By Luxha Aliheligi Phillips
I’m a climate refugee and that’s the primary reason I am one of eight young Floridians who are plaintiffs in a climate lawsuit, Reynolds v. State of Florida. My name is Luxha Aliheligi Phillips and the warming climate has already affected my life.
In 2017, when I was 14 years old, Hurricane Irma was about to hit Florida as a Category 4 or 5 storm. My mom realized that we could not ride out the storm in Miami because we did not have the resources or support locally. My mother, little brother and I lived right on the water in a rented apartment near Brickell Ave. There was a nearby seawall and water often splashed over it onto the sidewalk.
Our cousins live in Chicago and they said we could stay with them. So, my mom got on the computer to find a flight, but they were already filled.
The next morning at 6 a.m., we packed our stuff and our cat Jerry into the car and left. We did not know how long we would be gone, or what would be destroyed by the storm.
We brought hurricane supplies so our car was packed tight. My mom began the drive and I fell asleep. When I woke up, we had been on the road for hours in heavy traffic. We found ourselves in Georgia but it was difficult to find a hotel room. My brother and I were nervous but eventually we found a room and got some sleep.
We got on the road again the next day at 6 a.m. This time, I had to stay awake and help my mom with the directions. I became her co-pilot for the rest of the day.
Again, we were looking for a place to stay. It was scary looking for hotels and we ended up getting lost. We finally found a hotel in Tennessee that appeared sketchy. My mom was so worried that she put a chair under the door handle to make sure we were safe. After about four days of driving, we reached Chicago, but the journey was one I will never forget.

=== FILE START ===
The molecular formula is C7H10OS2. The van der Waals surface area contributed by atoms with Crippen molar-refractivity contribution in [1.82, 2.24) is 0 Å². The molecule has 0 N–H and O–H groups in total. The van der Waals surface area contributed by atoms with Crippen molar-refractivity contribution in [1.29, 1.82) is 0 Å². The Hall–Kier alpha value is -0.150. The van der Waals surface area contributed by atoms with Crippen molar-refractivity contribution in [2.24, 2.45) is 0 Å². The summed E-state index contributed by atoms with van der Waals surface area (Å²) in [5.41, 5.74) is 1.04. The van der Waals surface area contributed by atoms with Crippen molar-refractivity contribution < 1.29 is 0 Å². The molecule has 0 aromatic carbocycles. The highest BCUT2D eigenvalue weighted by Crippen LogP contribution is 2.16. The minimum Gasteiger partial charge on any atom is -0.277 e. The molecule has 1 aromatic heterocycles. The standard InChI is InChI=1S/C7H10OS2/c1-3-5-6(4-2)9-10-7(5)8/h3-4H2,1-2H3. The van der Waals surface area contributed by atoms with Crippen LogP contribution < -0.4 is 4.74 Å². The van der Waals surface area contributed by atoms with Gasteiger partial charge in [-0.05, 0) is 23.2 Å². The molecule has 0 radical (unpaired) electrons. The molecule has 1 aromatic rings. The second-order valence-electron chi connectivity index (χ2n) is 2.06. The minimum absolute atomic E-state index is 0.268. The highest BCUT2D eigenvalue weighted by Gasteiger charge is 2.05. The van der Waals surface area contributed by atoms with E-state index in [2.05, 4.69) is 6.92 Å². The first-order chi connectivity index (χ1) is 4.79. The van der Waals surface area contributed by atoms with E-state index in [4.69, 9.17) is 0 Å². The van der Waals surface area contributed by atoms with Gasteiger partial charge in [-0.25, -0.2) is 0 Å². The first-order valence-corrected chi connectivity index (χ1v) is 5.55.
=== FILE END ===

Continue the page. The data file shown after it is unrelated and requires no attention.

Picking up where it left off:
The planet’s air and water are getting warmer – and hurricanes get energy from warm water. That is one reason hurricanes are getting more destructive.
Hurricanes are causing more flooding due to sea-level rise. Rainfall can be more intense due to warmer air holding more water. Irma was the most powerful Atlantic hurricane in recorded history and climate change contributed to the storm’s magnitude.
The record-setting heat in Florida this Spring has resulted in the Gulf of Mexico reaching record-breaking temperatures, which experts say could contribute to another devastating hurricane season.
When I heard about the climate change lawsuit, I wanted to participate because I want to be part of the solution. The suit contends that Florida is denying me and the other seven plaintiffs our constitutional right to a safe climate by failing to develop a plan to combat the warming climate.
In the end, my family and I moved to Chicago two years after Hurricane Irma. My mom could not deal with another hurricane season. She is a single parent and we didn’t have family nearby to help. I consider us climate refugees because we left the state that we loved to avoid storms that are getting more and more dangerous because the atmosphere and oceans are getting hotter – and our political leaders are doing very little to address the growing threat.
Even though we are kids, the problems that adults create affect us. We can’t vote. We aren’t given the power to make change. We do however have the power of our voices to demand change for future generations that will have to carry the burden that those who came before us ignored.
This lawsuit gives me a voice and the power to demand that the courts protect my constitutional rights. There’s an important hearing in our case on June 1, which is also the first day of hurricane season. My hope is that both of them go well.
Luxha Aliheligi Phillips is one of the eight young Floridians suing Florida officials for violating their constitutional rights to a stable climate.
“The Invading Sea” is the opinion arm of the Florida Climate Reporting Network, a collaborative of news organizations across the state focusing on the threats posed by the warming climate.